Rainforests

What is a Rainforest?

The reason they are called Rainforests is because of the high amout of rainfall they get per year. To be a rainforest, an area needs to have a high yearly rainfall: typically over 200 cm (79 inches) per year.

Rainforest is a term for a forest of broad-leaved evergreen trees and are usually associated with tropical and subtropical regions of the world. 

Rainforests with thick, tangled plant growth at ground level have historically been referred to as jungles, where if there is enough light, there can be a dense growth of vines, small trees and other plants. Jungles can occur in areas where tall trees have fallen to create open habitat that allows sunlight to enter.

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  • There are two different types of rainforests: Tropical and Temperate. A main different between tropical rainforests and temperate rainforest is climate. Another difference between tropical rainforests and temperate rainforests are types of trees.


Tropical rainforest

  • are found close to the equator and between the Tropic of Cancer and the Tropic of Capricorn.

  • are found in Central and South America, Africa, Asia and Australia.

  • Tropical rainforests are moist and very warm all year round.

  • Tropical rainforests have hundreds of different kinds of trees.

  • The largest tropical rainforest is the Amazon. It covers 1.4 billion acres.

  • The largest part of the Amazon rainforest is in Brazil but it also covers areas of Peru, Venezuela, Ecuador, Colombia, Guyana, Bolivia, Suriname and French Guiana.

  • The Amazon, Mekong, Orinoco and Congo Rivers all flow through rainforests.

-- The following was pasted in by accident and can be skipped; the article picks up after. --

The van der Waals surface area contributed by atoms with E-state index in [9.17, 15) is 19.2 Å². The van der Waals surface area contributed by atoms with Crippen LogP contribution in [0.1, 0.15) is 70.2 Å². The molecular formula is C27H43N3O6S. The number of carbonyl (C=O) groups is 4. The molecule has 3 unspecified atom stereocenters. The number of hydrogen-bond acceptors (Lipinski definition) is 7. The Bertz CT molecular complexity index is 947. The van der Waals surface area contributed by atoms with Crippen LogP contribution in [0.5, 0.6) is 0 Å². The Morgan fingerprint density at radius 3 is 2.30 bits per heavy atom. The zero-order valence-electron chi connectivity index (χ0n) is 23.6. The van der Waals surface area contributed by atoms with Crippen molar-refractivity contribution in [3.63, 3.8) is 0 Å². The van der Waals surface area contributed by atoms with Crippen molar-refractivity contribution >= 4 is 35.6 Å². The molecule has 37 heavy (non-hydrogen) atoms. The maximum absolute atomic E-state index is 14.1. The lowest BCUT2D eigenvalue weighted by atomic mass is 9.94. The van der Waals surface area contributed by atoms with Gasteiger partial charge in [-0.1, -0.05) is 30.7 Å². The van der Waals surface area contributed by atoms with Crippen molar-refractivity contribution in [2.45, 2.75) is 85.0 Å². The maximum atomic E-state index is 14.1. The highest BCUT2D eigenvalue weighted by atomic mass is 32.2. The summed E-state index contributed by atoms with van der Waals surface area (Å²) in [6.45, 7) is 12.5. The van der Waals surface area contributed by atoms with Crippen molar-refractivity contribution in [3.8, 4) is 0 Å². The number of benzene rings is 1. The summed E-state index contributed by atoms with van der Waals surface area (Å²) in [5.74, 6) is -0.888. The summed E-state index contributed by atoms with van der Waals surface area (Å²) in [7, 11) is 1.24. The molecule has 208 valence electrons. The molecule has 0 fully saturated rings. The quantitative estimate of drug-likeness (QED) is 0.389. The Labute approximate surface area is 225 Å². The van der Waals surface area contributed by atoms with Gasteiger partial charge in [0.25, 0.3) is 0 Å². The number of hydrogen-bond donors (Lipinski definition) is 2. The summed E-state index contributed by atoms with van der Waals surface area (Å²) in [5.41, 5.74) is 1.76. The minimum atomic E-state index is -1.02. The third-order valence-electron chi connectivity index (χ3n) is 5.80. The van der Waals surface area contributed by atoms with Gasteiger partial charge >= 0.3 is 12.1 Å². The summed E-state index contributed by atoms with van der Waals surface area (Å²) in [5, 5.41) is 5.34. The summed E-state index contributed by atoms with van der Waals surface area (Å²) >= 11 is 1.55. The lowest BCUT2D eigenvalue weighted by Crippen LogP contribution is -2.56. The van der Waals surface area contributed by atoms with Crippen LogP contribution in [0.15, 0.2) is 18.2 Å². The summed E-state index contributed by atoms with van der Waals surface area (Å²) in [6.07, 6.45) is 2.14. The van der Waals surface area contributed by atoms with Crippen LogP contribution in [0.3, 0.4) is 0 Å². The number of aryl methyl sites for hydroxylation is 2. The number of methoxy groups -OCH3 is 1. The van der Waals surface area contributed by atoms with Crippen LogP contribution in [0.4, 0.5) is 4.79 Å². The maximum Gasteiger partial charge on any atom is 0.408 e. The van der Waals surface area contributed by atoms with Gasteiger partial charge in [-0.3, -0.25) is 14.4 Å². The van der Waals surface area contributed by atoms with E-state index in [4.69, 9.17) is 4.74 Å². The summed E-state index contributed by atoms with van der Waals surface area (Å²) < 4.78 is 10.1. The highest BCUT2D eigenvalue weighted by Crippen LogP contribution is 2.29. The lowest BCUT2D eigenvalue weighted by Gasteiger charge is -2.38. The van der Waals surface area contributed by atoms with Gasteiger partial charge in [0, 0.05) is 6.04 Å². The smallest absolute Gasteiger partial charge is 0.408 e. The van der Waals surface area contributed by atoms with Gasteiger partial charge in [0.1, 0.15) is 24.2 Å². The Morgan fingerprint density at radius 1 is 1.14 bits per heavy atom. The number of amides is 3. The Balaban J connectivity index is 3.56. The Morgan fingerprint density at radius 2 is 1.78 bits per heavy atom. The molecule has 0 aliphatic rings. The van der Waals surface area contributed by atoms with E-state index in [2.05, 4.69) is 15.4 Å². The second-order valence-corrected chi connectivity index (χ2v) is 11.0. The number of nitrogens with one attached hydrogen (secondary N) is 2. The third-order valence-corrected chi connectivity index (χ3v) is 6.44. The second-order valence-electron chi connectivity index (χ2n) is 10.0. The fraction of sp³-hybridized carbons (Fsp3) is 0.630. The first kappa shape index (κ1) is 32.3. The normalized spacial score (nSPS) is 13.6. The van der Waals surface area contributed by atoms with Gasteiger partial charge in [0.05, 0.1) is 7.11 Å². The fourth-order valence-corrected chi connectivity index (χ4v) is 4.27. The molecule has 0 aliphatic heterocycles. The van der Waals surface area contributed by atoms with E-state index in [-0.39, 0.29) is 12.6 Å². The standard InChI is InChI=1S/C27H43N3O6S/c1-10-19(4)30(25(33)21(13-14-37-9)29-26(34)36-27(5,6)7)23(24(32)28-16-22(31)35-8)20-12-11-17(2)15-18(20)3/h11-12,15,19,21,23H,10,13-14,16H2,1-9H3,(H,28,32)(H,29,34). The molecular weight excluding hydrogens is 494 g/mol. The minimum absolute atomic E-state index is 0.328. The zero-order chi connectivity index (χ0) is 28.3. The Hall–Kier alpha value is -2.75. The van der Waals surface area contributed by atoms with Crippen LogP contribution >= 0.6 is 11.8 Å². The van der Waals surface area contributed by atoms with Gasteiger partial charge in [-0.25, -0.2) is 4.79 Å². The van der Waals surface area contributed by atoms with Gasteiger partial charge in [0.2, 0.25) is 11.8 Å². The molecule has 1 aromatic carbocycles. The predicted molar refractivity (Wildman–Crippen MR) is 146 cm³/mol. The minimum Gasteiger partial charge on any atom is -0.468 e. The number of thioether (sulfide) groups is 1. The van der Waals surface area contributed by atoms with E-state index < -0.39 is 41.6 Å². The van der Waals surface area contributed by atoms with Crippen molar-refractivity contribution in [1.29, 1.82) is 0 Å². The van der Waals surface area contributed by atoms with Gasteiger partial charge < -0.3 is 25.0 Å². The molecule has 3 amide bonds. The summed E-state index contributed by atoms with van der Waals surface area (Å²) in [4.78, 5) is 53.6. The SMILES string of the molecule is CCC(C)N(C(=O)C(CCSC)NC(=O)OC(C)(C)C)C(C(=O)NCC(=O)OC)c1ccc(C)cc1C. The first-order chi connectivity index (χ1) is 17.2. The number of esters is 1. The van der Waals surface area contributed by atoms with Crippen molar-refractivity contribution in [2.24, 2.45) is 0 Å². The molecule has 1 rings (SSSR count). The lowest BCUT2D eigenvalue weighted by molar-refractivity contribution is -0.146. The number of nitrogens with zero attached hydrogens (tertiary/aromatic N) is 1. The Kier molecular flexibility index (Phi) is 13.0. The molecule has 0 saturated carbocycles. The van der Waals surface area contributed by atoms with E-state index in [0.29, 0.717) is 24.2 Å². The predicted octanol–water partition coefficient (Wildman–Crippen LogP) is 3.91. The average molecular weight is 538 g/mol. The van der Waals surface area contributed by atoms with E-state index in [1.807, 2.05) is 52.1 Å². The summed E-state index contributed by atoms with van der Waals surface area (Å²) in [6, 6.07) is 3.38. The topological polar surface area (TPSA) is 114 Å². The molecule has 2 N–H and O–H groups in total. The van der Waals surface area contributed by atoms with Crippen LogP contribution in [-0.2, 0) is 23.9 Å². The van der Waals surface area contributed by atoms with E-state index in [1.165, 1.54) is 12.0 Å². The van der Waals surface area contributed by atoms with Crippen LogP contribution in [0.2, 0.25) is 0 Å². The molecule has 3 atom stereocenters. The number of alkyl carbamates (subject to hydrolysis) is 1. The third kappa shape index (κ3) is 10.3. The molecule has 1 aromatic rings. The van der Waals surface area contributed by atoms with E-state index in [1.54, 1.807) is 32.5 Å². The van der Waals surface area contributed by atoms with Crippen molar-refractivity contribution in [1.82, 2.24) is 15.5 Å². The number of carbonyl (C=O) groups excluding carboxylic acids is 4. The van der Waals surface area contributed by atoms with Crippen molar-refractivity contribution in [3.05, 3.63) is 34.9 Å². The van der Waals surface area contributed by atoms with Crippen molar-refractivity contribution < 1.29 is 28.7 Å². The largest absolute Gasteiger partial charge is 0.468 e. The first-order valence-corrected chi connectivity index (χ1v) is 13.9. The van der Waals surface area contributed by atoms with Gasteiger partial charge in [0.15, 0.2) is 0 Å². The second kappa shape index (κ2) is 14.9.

• Tropical rainforest trees form a canopy. Canopies are formed when the tree branches and leaves overlap each other.


Temperate rainforest 

  • are mostly found in cooler climates of the Pacific Northwest, from Northern California up through Canada and Alaska.

  • Chile, Tasmania, New Zealand, Ireland, Scotland, Norway also have small temperate rainforests.

  • Temperate rainforest are cool in the winter and warm in the summer.

  • Temperate rainforests have three different types of trees:Deciduous trees- trees that lose their leaves in the fall
    Coniferous trees- trees that have leaves that look like pointy..
    Evergreen trees- trees that always stay green

  • Rainforests are found on every continent except for Antarctica.

  • 100 inches or more rain falls in rainforests every year.

  • Rainforests only cover 6% of the Earth’s surface yet helf the world's animals, plants and insects live in the rainforest.

  • A lot of the Earth's oxygen comes from the rainforest


  • Not only is the rainforest home to many plants, animals and insects but to also indigenous people.

  • Many tribes call the rainforest home. They often live the same as the tribes who lived there centuries before them.

  • Most indigenous people have no contact with the world outside the rainforest.

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Animals in the rainforest

Scientists believe that many animals, insects and plants are living in the rainforest that have not been discovered yet.

  • Canopies create shelter and hiding places for animals and insects.

  • Scientists estimate that between 60%-90% of life in the rainforest are found in the trees.

Animals and reptiles that live in rainforest habitats include:

  • boa constrictor

  • capybara

  • forest elephant

  • giant anteater

  • jaguar

  • macaw

  • marmoset

  • poison dart frog

  • sloth

  • spider monkey

  • tamarin

  • tapir

  • toucan

  • tree frog

A typical four square mile patch of rainforest contains as many as 1,500 flowering plants, 750 species of trees, 400 species of birds and 150 species of butterflies.

Deforestation

It is very important that the rainforest are protected, not just for the animals and plants that live there, but for all of us. 20% of the oxygen that we all need to breath is produced in the rainforest.